In early Asian trade, sterling jumped 0.43% to 1.2743 euros.
The pound also jumped nearly 0.8% to $1.6525 against the US dollar, before falling back slightly. The FTSE is also expected to open higher.
Over the past couple of weeks the pound had fallen on fears that Scotland would vote in favour of independence.
A vote to stay in the United Kingdom “would remove uncertainty over some very big issues”, said Alan Ruskin, global head of G10 foreign-exchange strategy at Deutsche Bank.
Jeremy Cook, economist at World First said: “The obvious risk to the currency markets was a yes and that would have caused a big sell off. Now the markets will go back to concentrating on the fundamentals of the UK economy.”
Shares prices in London are expected to open higher, in particular Scottish-related companies such as RBS, Lloyds Standard Life and Aberdeen Asset Management.
Brenda Kelly from IG Index said: “Investors in these firms will be relieved that management will be able to devote their time to business performance, rather than fretting about contract changes or headquarter moves.”
“There is still uncertainty, primarily over the new changes to voting on English issues, but these are of importance primarily to politicians and less so to markets,” she added.
The boss of Aberdeen Asset Management, Martin Gilbert, who had previously said that Scotland “would prosper” as an independent county, also welcomed the end to the uncertainty of the last few months.
“Scotland has long been a world leader in business sectors such as oil and gas, whisky and investment and the task now is to grow the rest of the economy with the strong support of politicians of all parties,” said Mr Gilbert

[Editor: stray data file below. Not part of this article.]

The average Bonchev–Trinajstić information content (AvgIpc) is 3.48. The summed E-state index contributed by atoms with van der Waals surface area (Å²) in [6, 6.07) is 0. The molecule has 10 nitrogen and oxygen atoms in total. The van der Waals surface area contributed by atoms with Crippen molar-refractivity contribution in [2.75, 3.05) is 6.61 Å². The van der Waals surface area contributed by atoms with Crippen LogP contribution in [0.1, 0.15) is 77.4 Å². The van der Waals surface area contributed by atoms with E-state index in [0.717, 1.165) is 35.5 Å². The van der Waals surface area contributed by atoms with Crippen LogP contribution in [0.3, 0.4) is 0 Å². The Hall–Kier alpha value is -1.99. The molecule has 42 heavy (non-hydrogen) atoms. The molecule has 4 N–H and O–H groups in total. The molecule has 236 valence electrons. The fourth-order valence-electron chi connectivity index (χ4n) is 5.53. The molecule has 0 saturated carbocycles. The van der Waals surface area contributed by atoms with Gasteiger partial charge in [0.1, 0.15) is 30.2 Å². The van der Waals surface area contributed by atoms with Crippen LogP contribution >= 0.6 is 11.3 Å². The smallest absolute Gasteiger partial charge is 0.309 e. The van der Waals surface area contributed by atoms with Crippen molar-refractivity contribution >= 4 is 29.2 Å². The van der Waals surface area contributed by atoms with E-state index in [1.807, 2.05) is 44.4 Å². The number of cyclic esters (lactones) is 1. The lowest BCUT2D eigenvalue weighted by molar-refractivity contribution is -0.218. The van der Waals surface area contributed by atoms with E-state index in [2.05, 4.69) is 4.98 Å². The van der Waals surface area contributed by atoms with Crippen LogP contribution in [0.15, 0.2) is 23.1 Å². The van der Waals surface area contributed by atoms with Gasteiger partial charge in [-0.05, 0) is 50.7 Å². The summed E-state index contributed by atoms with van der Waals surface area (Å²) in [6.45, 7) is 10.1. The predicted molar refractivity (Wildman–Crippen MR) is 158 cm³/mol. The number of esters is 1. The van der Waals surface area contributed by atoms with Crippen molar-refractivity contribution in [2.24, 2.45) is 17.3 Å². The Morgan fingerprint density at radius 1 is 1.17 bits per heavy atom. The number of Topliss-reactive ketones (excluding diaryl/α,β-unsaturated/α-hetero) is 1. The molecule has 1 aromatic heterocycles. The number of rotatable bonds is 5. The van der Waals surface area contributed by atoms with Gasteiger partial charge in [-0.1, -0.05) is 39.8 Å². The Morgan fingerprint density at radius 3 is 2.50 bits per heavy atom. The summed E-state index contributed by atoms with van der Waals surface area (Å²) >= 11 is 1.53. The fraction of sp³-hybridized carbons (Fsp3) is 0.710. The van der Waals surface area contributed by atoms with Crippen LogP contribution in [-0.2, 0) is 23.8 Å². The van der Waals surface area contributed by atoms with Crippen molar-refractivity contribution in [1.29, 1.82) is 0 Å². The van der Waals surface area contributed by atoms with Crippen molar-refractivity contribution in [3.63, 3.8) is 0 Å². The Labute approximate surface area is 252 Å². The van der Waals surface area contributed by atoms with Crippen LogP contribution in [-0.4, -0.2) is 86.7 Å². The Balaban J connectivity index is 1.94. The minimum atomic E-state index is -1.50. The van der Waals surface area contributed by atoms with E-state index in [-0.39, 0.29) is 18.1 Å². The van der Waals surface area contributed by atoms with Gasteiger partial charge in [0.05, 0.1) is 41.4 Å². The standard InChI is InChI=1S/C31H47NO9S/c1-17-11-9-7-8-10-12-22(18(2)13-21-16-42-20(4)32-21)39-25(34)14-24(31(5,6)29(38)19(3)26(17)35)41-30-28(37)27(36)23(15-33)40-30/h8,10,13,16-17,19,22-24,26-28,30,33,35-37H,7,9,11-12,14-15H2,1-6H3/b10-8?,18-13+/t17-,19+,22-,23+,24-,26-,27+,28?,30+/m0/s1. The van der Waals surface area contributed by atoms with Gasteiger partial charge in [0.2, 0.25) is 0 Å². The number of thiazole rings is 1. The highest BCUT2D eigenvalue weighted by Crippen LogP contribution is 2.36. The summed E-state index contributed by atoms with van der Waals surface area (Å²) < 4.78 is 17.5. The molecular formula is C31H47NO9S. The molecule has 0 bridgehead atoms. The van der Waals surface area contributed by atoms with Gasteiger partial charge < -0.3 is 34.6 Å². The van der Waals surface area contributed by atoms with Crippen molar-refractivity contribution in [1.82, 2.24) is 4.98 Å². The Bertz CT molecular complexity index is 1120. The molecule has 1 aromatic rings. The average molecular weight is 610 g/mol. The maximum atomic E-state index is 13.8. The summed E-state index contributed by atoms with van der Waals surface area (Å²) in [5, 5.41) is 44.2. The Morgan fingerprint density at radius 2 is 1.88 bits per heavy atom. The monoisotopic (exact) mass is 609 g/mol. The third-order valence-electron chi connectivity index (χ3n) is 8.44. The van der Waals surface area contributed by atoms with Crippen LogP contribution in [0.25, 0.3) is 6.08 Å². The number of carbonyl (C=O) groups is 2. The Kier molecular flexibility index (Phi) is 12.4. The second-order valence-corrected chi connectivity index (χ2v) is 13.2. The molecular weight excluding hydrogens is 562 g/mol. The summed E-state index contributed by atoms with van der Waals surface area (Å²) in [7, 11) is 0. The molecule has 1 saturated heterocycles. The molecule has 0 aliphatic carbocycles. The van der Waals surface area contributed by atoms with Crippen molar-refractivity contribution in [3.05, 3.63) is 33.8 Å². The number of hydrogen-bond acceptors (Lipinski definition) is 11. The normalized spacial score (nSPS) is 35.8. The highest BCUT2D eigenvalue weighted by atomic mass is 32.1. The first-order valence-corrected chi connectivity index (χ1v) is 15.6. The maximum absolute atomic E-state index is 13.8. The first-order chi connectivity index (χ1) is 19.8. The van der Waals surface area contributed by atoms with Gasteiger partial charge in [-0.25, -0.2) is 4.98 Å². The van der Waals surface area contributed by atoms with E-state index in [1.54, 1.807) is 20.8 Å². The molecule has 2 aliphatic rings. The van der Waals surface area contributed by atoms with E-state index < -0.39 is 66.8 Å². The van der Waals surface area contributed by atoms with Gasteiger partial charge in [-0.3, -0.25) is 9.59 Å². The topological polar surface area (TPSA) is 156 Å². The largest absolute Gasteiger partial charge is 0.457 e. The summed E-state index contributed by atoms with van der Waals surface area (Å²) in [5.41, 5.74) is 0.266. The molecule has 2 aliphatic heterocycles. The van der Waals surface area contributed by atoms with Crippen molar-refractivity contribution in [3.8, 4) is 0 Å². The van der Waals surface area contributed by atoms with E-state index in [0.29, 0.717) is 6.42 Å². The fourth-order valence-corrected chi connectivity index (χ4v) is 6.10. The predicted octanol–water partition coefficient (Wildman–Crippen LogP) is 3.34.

Elsewhere in Asia, regional markets were mostly higher, taking their cues from Wall Street.
US stocks rose overnight, one day after the central bank – the US Federal Reserve – said it would maintain its pledge to keep interest rates low. Those comments helped to lift the Dow Jones Industrial Average and the S&P 500 index to record highs.
Markets in Japan, Australia and Taiwan are all trading higher. Japan’s benchmark Nikkei index is up by 1.5%. Gains have in Japan have also been driven by yen weakness, which has prompted investors to buy up shares of exporting companies.
Analysis: Kamal Ahmed, BBC business editor
With No confirmed as the winner in the referendum, we can expect the Royal Bank of Scotland to say there is now no need to move domicile to London.
The bank had prepared for a Yes vote by saying last week that it would move its headquarters from Edinburgh.
I wouldn’t be surprised if Ross McEwan, the chief executive, re-iterated the bank’s commitment to Scotland. I am sure RBS’s executives are relieved that the upheaval of independence will now not happen.
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